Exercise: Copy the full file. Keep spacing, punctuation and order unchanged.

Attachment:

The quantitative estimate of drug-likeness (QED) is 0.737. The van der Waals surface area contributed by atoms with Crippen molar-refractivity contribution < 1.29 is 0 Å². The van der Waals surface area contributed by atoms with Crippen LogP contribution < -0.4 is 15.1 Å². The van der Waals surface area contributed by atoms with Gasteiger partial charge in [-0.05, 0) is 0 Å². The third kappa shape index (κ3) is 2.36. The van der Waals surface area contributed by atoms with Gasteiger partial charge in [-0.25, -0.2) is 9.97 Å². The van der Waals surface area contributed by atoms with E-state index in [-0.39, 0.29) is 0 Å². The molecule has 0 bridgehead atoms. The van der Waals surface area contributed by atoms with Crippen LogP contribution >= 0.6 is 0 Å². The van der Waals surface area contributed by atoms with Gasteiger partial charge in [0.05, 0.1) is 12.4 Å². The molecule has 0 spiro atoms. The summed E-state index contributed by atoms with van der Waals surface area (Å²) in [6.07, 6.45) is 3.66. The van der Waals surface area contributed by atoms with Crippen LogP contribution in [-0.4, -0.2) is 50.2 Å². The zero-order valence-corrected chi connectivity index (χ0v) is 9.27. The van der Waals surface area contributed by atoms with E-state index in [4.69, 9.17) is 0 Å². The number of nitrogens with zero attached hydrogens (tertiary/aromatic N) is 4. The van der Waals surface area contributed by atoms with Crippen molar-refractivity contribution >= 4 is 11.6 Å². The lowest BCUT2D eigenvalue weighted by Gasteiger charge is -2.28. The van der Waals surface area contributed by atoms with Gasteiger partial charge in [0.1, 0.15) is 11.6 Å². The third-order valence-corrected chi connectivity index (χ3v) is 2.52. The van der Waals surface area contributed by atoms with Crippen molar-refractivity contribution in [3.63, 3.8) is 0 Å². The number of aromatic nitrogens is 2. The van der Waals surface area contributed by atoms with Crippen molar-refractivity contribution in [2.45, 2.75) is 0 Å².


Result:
The quantitative estimate of drug-likeness (QED) is 0.737. The van der Waals surface area contributed by atoms with Crippen molar-refractivity contribution < 1.29 is 0 Å². The van der Waals surface area contributed by atoms with Crippen LogP contribution < -0.4 is 15.1 Å². The van der Waals surface area contributed by atoms with Gasteiger partial charge in [-0.05, 0) is 0 Å². The third kappa shape index (κ3) is 2.36. The van der Waals surface area contributed by atoms with Gasteiger partial charge in [-0.25, -0.2) is 9.97 Å². The van der Waals surface area contributed by atoms with E-state index in [-0.39, 0.29) is 0 Å². The molecule has 0 bridgehead atoms. The van der Waals surface area contributed by atoms with Crippen LogP contribution >= 0.6 is 0 Å². The van der Waals surface area contributed by atoms with Gasteiger partial charge in [0.05, 0.1) is 12.4 Å². The molecule has 0 spiro atoms. The summed E-state index contributed by atoms with van der Waals surface area (Å²) in [6.07, 6.45) is 3.66. The van der Waals surface area contributed by atoms with Crippen LogP contribution in [-0.4, -0.2) is 50.2 Å². The zero-order valence-corrected chi connectivity index (χ0v) is 9.27. The van der Waals surface area contributed by atoms with E-state index in [4.69, 9.17) is 0 Å². The number of nitrogens with zero attached hydrogens (tertiary/aromatic N) is 4. The van der Waals surface area contributed by atoms with Crippen molar-refractivity contribution >= 4 is 11.6 Å². The lowest BCUT2D eigenvalue weighted by Gasteiger charge is -2.28. The van der Waals surface area contributed by atoms with Gasteiger partial charge in [0.1, 0.15) is 11.6 Å². The third-order valence-corrected chi connectivity index (χ3v) is 2.52. The van der Waals surface area contributed by atoms with Crippen molar-refractivity contribution in [3.63, 3.8) is 0 Å². The number of aromatic nitrogens is 2. The van der Waals surface area contributed by atoms with Crippen molar-refractivity contribution in [2.45, 2.75) is 0 Å².